“We both applaud our kids’ creativity,” says David.

“Just last week, Sylvie (13) wanted to decorate some plastic storage boxes and after discussing what type of marker to use, we encouraged her to do it. We know that might not be the norm,” says Elyse.

Elyse feels being Jewish and an artist just go together. “The Jewish people as a whole seem to appreciate and lean into the fact that freedom of expression and creativity is a necessity—a part of life corresponding to Jewish values.”

She often journals about our divine creativity. “I believe everyone is a creative soul. One does not need an easel to be creative. I hear so many say they don’t have a creative bone in their body. Many people have a stigma around that word. Every time I hear this, I know that they are likely uncomfortable connecting to their higher self. I try to point out all the ways they are creative already.”

Love struck Elyse and David more than 20 years ago when Elyse was in Virginia Beach for a temporary visit. It was a time when her father F. Bruce Tapper’s (of blessed memory) sudden death was still very raw.

David, a then young attorney, stopped to say hello to Elyse’s mother Susan Tapper, the long-time librarian at Hebrew Academy of Tidewater on Thompkins Lane. He was attending a meeting at HAT as co-chair of UJFT’s Super Sunday Campaign. David and Elyse are both HAT alum, one year apart.

Wanting to reconnect with his old schoolmate Elyse, David asked Susan for Elyse’s number. Initially, Susan deflected his request, following strict orders from her single daughter NOT to give her phone number to anyone, ‘because of all the yentas in town trying to hook up a single female in her 20s with any single Jewish male that stepped foot in Hampton Roads.’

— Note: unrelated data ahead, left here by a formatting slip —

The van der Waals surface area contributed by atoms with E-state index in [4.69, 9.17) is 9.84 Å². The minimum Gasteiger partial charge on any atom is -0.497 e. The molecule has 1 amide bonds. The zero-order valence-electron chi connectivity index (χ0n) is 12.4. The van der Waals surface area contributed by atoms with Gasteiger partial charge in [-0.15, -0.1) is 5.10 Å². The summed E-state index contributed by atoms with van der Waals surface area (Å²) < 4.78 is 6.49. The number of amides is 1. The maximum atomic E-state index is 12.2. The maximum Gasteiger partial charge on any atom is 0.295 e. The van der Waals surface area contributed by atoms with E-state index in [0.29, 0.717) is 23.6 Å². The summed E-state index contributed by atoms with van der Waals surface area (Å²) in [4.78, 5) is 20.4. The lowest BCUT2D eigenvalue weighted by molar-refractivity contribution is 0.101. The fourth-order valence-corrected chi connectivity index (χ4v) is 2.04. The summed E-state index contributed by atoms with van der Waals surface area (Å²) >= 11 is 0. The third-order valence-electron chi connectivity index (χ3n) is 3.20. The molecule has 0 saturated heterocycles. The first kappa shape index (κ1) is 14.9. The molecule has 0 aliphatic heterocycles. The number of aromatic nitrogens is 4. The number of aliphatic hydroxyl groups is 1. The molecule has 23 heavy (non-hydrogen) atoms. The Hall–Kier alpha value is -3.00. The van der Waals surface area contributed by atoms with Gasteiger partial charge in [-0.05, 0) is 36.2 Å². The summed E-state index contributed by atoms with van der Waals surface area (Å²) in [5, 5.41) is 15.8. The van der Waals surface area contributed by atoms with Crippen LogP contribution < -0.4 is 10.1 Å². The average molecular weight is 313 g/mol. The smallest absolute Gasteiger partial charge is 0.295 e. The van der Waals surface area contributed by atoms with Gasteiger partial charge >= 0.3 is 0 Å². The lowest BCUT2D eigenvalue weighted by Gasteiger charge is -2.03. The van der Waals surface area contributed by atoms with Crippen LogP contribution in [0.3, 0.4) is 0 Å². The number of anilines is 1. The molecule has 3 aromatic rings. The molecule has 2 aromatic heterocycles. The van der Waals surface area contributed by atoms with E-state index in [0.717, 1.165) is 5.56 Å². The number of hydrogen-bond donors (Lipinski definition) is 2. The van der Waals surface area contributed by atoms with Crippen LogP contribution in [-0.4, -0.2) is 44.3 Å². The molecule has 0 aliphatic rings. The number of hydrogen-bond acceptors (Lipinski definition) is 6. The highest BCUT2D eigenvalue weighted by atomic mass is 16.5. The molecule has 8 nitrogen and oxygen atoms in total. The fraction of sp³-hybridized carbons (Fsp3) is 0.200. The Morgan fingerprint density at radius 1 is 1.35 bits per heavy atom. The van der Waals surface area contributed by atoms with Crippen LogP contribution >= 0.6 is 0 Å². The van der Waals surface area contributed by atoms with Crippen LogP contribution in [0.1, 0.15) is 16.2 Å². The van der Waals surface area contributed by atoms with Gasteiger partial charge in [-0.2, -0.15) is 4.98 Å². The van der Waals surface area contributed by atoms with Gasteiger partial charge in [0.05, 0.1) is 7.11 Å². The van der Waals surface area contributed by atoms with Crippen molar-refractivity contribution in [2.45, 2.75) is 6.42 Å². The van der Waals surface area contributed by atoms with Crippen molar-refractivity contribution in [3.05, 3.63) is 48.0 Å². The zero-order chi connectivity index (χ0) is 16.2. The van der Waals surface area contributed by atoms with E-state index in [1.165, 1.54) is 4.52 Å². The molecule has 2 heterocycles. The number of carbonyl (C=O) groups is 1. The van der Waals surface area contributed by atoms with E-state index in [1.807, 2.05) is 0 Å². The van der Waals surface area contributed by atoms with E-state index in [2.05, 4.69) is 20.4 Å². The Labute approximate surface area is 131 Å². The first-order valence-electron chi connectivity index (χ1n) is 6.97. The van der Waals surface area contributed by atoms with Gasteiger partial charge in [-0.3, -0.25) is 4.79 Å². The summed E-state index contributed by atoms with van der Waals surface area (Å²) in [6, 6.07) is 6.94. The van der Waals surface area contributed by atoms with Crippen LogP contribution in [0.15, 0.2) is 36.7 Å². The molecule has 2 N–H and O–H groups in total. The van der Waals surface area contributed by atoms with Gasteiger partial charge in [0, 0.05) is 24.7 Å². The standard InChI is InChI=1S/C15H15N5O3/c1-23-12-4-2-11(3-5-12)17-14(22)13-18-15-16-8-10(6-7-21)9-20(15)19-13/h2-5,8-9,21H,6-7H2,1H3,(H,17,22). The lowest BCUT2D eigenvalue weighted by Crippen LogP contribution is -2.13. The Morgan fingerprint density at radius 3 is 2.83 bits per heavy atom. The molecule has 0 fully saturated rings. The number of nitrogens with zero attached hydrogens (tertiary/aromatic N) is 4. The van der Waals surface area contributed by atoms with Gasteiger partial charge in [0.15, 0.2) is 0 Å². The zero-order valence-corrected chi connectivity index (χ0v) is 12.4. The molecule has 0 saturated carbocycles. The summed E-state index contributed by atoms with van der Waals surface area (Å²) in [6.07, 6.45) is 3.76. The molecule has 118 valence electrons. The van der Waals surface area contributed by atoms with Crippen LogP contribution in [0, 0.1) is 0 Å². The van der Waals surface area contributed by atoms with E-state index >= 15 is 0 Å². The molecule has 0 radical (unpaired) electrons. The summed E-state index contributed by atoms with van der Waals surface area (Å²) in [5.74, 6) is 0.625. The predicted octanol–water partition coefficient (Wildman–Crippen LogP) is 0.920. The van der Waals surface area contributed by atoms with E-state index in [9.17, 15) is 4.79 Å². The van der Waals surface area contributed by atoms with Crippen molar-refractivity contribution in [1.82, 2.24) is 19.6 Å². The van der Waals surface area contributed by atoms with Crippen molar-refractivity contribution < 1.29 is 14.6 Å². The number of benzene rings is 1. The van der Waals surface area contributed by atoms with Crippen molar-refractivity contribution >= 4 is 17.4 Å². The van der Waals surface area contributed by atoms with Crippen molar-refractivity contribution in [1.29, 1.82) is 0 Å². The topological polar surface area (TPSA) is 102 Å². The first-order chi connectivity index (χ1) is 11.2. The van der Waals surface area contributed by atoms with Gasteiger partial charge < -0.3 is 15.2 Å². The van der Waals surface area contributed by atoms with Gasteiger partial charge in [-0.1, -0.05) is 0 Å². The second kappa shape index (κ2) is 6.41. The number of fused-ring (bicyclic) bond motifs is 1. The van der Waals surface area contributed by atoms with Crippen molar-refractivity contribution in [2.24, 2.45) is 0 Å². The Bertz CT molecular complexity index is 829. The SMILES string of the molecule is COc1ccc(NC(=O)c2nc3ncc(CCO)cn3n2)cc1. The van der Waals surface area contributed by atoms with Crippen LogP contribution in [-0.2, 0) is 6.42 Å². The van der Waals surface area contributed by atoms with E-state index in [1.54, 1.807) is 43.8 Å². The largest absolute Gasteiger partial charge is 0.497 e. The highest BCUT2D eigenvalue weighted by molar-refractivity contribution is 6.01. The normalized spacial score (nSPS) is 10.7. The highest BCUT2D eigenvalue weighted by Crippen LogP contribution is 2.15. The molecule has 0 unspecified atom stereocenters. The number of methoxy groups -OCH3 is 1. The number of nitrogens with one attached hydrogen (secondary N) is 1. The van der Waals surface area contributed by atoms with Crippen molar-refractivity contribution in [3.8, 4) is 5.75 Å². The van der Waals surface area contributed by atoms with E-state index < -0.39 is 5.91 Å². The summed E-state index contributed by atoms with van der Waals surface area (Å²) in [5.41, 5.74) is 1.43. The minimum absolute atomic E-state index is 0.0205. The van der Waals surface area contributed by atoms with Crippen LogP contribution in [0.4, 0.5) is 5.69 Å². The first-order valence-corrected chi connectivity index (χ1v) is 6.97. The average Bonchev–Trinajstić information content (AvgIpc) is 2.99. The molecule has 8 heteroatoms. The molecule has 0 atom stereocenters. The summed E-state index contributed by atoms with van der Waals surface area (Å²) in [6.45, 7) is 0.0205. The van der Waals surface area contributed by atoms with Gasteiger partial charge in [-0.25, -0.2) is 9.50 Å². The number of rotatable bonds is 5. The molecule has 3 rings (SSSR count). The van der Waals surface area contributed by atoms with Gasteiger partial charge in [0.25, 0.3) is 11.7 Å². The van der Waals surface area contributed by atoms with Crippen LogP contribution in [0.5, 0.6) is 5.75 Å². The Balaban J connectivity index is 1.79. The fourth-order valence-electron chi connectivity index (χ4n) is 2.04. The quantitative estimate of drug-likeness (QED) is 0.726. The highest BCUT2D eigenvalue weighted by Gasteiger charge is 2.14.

David persisted. Motion granted.

“I heard his voice on the phone saying who he was and inquiring how I was doing,” says Elyse. “I can honestly say, he had me at a “hello!”” It wasn’t long before they went on their first date, and the rest is history.

In addition to current creative pursuits in the dance community, Elyse volunteers on the Holocaust Commission, serves on the board of the Benjamin Goldberg Foundation and is chair of the Hampton Roads Advisory Council for the Richmond Ballet/State Ballet of Virginia. David has his own law practice, Cardon Law, and serves on the board of Strelitz International Academy as president-elect. He also sings in the Beth El Congregation choir and plays guitar at Beth El’s Shabbat unplugged. The Cardons were among the four founding members of Tidewater Couples Project.

Nathan Segal, now married to Elyse’s mother Susan Tapper Segal, says, “Elyse embraces the best of new trends and incorporates them effortlessly with traditional items passed through the family.”

Take the monogramed glassware passed down from her grandmother. “They are from my father’s mother, Nana Jane.” Elyse explains. “I absolutely love using them for wine, water—every day and fancy. I was in fourth grade when she passed.”

Elyse commissioned local artist and designer Cindy Pennybacker to co-create Elyse’s blessing for their home. “I love Cindy’s ‘let’s see what today brings’ attitude when she approaches a project. That’s why I knew we could collaborate on this piece of meaningful art.”

Down the road, Elyse has a vision for a separate studio, but as of now, it is just a dream. What does her dream look like?

“We will have a place to try anything,” Elyse says. “Nothing will be too messy, or too loud or off limits. David can play guitar whenever he wants. I can garden, paint or write…maybe we will even build a kiln and get back into pottery.”

Lisa Richmon

Letter to the Editor